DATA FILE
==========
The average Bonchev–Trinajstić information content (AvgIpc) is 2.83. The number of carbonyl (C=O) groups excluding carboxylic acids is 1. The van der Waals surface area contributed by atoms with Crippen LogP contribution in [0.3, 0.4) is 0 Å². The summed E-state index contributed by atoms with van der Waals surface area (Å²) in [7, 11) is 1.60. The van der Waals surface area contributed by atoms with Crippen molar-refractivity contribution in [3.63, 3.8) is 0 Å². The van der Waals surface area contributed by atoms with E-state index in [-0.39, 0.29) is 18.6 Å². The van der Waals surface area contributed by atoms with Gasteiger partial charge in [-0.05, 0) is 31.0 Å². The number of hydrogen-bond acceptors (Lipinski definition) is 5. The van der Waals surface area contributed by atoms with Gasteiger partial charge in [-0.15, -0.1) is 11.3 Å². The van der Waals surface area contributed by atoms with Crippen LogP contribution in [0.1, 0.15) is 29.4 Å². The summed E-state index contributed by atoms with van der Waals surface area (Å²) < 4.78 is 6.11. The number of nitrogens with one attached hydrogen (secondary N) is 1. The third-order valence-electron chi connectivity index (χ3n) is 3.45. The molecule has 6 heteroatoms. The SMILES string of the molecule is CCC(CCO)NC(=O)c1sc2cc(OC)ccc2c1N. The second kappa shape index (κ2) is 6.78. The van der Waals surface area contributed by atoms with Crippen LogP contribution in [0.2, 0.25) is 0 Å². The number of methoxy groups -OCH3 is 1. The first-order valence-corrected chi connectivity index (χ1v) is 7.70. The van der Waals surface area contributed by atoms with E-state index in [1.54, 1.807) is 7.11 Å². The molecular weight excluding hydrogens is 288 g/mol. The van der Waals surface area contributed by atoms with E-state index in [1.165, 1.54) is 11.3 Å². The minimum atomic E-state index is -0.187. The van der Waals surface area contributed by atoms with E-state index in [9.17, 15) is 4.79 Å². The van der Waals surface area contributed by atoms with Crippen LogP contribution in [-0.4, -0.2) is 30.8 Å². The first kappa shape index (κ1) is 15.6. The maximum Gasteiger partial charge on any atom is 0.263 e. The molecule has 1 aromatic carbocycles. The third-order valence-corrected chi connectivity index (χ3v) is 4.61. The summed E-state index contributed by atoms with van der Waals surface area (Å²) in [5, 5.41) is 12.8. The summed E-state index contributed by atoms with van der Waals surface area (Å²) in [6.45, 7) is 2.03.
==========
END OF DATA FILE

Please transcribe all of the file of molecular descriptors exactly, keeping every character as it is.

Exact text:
The average Bonchev–Trinajstić information content (AvgIpc) is 2.83. The number of carbonyl (C=O) groups excluding carboxylic acids is 1. The van der Waals surface area contributed by atoms with Crippen LogP contribution in [0.3, 0.4) is 0 Å². The summed E-state index contributed by atoms with van der Waals surface area (Å²) in [7, 11) is 1.60. The van der Waals surface area contributed by atoms with Crippen molar-refractivity contribution in [3.63, 3.8) is 0 Å². The van der Waals surface area contributed by atoms with E-state index in [-0.39, 0.29) is 18.6 Å². The van der Waals surface area contributed by atoms with Gasteiger partial charge in [-0.05, 0) is 31.0 Å². The number of hydrogen-bond acceptors (Lipinski definition) is 5. The van der Waals surface area contributed by atoms with Gasteiger partial charge in [-0.15, -0.1) is 11.3 Å². The van der Waals surface area contributed by atoms with Crippen LogP contribution in [0.1, 0.15) is 29.4 Å². The summed E-state index contributed by atoms with van der Waals surface area (Å²) < 4.78 is 6.11. The number of nitrogens with one attached hydrogen (secondary N) is 1. The third-order valence-electron chi connectivity index (χ3n) is 3.45. The molecule has 6 heteroatoms. The SMILES string of the molecule is CCC(CCO)NC(=O)c1sc2cc(OC)ccc2c1N. The second kappa shape index (κ2) is 6.78. The van der Waals surface area contributed by atoms with Crippen LogP contribution in [0.2, 0.25) is 0 Å². The number of methoxy groups -OCH3 is 1. The first-order valence-corrected chi connectivity index (χ1v) is 7.70. The van der Waals surface area contributed by atoms with E-state index in [1.54, 1.807) is 7.11 Å². The molecular weight excluding hydrogens is 288 g/mol. The van der Waals surface area contributed by atoms with E-state index in [1.165, 1.54) is 11.3 Å². The minimum atomic E-state index is -0.187. The van der Waals surface area contributed by atoms with E-state index in [9.17, 15) is 4.79 Å². The van der Waals surface area contributed by atoms with Crippen LogP contribution in [-0.4, -0.2) is 30.8 Å². The first kappa shape index (κ1) is 15.6. The maximum Gasteiger partial charge on any atom is 0.263 e. The molecule has 1 aromatic carbocycles. The third-order valence-corrected chi connectivity index (χ3v) is 4.61. The summed E-state index contributed by atoms with van der Waals surface area (Å²) in [5, 5.41) is 12.8. The summed E-state index contributed by atoms with van der Waals surface area (Å²) in [6.45, 7) is 2.03.